Bakery franchise Breadtop has made an agreement with the Fair Work Ombudsman to ensure its 800 plus employees are receiving their full entitlements.
The move by the franchise comes as the FWO has received a small number of complaints against the chain.
In conjunction with the FWO, the bakery has established a self-audit process to review staff entitlements and correct any issues it discovers.
Workplace law expert Peter Vitale told SmartCompany this is the “best way to handle a bad situation”.
“Where you’re faced with a situation where there are publicised complaints, this is a better option than having legal proceedings commenced by the ombudsman and having action commenced by the court,” he says.
The complaints received by the ombudsman had been about the underpayment of wages and entitlements.
Fair Work Ombudsman Natalie James said in a statement the company was taking a proactive approach.
“We congratulate Breadtop for showing corporate responsibility to its network of employees, showing leadership to the rest of the franchising industry,” she said.
“The Fair Work Ombudsman continues to look for ways to assist employers and employees to be able to self-resolve issues in the workplace.”
McDonald’s was the first business to sign a Proactive Compliance Deed with the FWO in mid-2011 and since then a number of other franchises have followed suit including Spotless, Red Rooster, Domino’s and Asset Industries Australia.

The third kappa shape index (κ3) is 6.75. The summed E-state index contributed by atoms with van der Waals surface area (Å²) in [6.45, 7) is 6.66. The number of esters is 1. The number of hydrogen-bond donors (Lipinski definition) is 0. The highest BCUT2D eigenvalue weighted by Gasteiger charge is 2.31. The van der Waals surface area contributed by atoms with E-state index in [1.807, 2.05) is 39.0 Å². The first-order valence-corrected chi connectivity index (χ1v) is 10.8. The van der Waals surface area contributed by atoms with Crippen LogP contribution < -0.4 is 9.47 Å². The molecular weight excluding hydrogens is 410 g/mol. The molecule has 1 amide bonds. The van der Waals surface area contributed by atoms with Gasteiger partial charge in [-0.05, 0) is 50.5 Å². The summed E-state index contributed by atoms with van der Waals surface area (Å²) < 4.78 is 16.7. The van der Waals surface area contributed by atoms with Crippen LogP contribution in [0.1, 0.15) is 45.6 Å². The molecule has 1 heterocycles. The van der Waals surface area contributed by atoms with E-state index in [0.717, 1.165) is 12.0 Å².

Vitale says Proactive Compliance Deeds are voluntary, but it’s better for a company to not get to a stage where it needs to enter into one.
“As the name implies, it sets out a range of proactive steps an employer agrees to take in order to ensure they’re compliant with the law,” he says.
“Looking at the employers who have previously entered these sorts of arrangements they’re typically retailers and have a number of dispersed outlets and in that sort of business there is a lot of responsibility on local management, especially if it’s a franchise.”
James says the deed facilitates better communication between employers and their staff and also strengthens co-operation and working arrangements in the workplace.
“The Deeds are a valuable way for us to engage with employers who want to do the right thing and we commend Breadtop for taking the extra step of joining this program,” she says.
“Recognising that problems may sometimes occur with payment of correct wages and entitlements, Breadtop will be asking its franchise holders to pay careful attention to the minimum hourly rate, loadings, allowances and penalties.”
Breadtop and its franchisees will examine the pay packets of up to 10% of its workforce. It has also established an employee liaison officer who staff can contact to discuss their workplace rights.
Vitale says franchises need to have checks and balances in place to ensure each business is complying with its obligations from the ground up.
“Most franchise agreements would have a clause requiring the franchisee meets its obligations under workplace laws and there should be a mechanism there for the franchisors to monitor the franchisees,” he says.
Breadtop opened its first store in Melbourne in 2002 and today it has 22 stores across Victoria, 20 stores in New South Wales, 13 stores in Queensland, three stores in South Australia and three stores in the Australian Capital Territory.